How to Wax Your Skin

Reviewed by Dan Brennan, MD on June 28, 2021

You may be researching a way to wax your skin from home. Salons offer professional waxing solutions, but their services may be pricey. If you want to wax your skin from home, learn how to do it safely and lower your chances of getting an infection.

Before you wax your skin, consider these things:

  • Don’t wax if your skin is sunburned or very sensitive.
  • Talk to your doctor before waxing if you’ve taken a medication called isotretinoin in the past 6 months‌.
  • Read wax labels for any ingredients you may be allergic to.

For the best results, follow these steps:‌

1. Measure the hair length. The hair you want to wax should be one-fourth to three-fourths of an inch long. If hair is shorter, the wax may not have enough surface area to be effective. Longer hair may cause more pain and mess.

2. Avoid creams. If you have skin care products that contain retinol or prescription retinoids, stop using them 2 to 5 days before you wax. These ingredients may cause the wax to pull at your skin.

3. Prepare for discomfort. Waxing rips your hair out by the roots. It’s likely to be painful. Take an over-the-counter pain medicine 30 minutes before waxing. You can also apply cold packs to the area you want to wax for numbing relief.

4. Wash and dry your skin. Use a gentle soap to wash away dirt, dead skin, and any skin care products you’ve put on the area. Be gentle, and don’t scrub, or you may irritate your skin. Dry your skin completely before applying any wax.

5. Warm the wax. Read and follow the directions on the package carefully. Before applying wax to a larger area of skin, test the temperature on the inside of your wrist. It should be warm to hot, but it shouldn’t cause pain or feel like it’s burning.

6. Apply the wax. Test a small patch of skin before you wax a larger area. Apply the wax according to the directions. For best results, spread the wax in the same direction as your hair grows.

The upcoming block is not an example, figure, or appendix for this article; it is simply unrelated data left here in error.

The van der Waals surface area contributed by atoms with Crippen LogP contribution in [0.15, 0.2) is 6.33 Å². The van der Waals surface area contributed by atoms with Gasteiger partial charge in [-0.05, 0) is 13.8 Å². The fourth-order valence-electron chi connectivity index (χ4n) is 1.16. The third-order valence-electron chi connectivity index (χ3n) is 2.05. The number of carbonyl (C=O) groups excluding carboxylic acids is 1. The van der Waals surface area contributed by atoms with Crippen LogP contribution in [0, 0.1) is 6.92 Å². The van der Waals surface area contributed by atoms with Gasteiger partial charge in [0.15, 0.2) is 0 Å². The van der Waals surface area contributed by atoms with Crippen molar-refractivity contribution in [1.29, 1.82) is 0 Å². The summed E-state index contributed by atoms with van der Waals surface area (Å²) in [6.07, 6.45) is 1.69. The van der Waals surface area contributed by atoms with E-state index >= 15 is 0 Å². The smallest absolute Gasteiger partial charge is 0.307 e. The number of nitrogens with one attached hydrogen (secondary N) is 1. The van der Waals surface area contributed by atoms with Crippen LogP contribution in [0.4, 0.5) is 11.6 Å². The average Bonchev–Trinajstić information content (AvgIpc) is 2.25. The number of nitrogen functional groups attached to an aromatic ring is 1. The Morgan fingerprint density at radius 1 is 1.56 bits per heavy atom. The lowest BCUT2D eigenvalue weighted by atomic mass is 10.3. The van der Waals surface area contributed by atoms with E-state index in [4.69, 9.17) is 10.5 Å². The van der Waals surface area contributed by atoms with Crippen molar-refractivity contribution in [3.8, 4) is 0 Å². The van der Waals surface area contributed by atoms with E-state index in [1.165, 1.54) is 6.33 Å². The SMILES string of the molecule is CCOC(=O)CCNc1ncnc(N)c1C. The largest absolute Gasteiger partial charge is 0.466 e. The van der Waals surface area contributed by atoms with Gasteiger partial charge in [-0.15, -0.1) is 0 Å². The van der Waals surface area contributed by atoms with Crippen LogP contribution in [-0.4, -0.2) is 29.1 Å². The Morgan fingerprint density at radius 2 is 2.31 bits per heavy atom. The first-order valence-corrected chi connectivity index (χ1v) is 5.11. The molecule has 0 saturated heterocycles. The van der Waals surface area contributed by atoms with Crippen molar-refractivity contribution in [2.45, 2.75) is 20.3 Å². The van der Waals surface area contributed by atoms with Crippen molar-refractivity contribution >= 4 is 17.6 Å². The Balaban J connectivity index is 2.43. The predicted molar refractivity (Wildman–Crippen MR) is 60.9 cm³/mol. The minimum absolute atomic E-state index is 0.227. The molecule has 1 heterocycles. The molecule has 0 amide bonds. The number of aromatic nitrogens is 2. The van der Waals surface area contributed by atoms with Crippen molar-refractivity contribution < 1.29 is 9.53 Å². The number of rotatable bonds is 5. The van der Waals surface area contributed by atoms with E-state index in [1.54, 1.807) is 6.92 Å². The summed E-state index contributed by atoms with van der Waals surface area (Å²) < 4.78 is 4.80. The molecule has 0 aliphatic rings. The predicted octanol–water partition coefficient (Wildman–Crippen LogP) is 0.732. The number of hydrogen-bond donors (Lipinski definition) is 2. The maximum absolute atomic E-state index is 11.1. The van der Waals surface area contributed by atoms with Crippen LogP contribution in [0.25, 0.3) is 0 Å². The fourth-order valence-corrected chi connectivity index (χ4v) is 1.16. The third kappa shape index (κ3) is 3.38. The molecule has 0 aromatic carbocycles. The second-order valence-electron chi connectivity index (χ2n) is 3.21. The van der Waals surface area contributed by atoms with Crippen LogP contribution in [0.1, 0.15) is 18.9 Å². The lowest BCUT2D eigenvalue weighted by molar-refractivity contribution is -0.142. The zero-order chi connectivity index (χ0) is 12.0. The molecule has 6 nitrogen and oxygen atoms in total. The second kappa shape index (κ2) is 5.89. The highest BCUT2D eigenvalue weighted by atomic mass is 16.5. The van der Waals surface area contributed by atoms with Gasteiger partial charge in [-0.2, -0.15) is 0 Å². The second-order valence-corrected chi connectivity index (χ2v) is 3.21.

‌7. Apply the cloth strip. Your wax kit comes with strips that are applied to the wax for removal. The strips are usually porous cloth that absorbs some of the moisture from the wax, giving it more hold. Let the cloth sit for 2 or 3 seconds before removing it.

8. Remove the cloth strip. Place one hand on your bare skin below where you pull the cloth strip. Pull the strip in the opposite direction of hair growth for the best results. Do your best to remove the strip in a fast but controlled motion.

9. Soothe your skin. Waxing may leave your skin feeling raw. You can use cold packs again to get some relief. Or you can put on a soothing oil or moisturizer that won’t clog your pores.

There are benefits and drawbacks to skin waxing, and only you can decide if it’s right for you.

Some pros of skin waxing are:

  • Smooth skin
  • Hair grows back thinner
  • Helps exfoliate skin‌
  • Results last 3 to 4 weeks

Some cons of waxing are:

  • Pain and discomfort
  • May cause inflammation
  • Clogs pores and hair follicles‌
  • May lead to infection

Risks of waxing.Ingrown hairs are common when waxing your skin. It happens when the hair begins to grow under your skin instead of pushing through. Ingrown hairs appear as small red bumps, and they may be inflamed and painful.

Folliculitis is another common skin condition that causes your hair follicles to become inflamed. This condition usually stems from a bacterial or fungal infection. It may look like small red bumps at first, which you may mistake for ingrown hairs or irritation. If left untreated, these bumps can quickly become infected.

Prevent ingrown hairs and folliculitis. You can try to prevent skin conditions from affecting you after waxing.

  • Avoid tight clothes that create friction and reduce breathability.
  • Avoid shaving if you have red bumps.
  • Use a washcloth to gently exfoliate your skin, encouraging hairs to break through instead of remaining trapped.‌
  • Don’t use hot tubs or pools, because they may get bacteria on your raw skin.

Talk to your doctor. If you have concerns about how waxing will affect your skin, talk to your doctor first. If you wax often and have severe symptoms, your doctor may suggest trying a different wax or taking a break from waxing so your skin can heal completely.

Show Sources


American Academy of Dermatology Association: “HAIR REMOVAL: HOW TO WAX.”

Cleveland Clinic: “Shaving vs. Waxing: What’s Better for Your Skin?”

Mayo Clinic: “Folliculitis,” “Ingrown Hair.”

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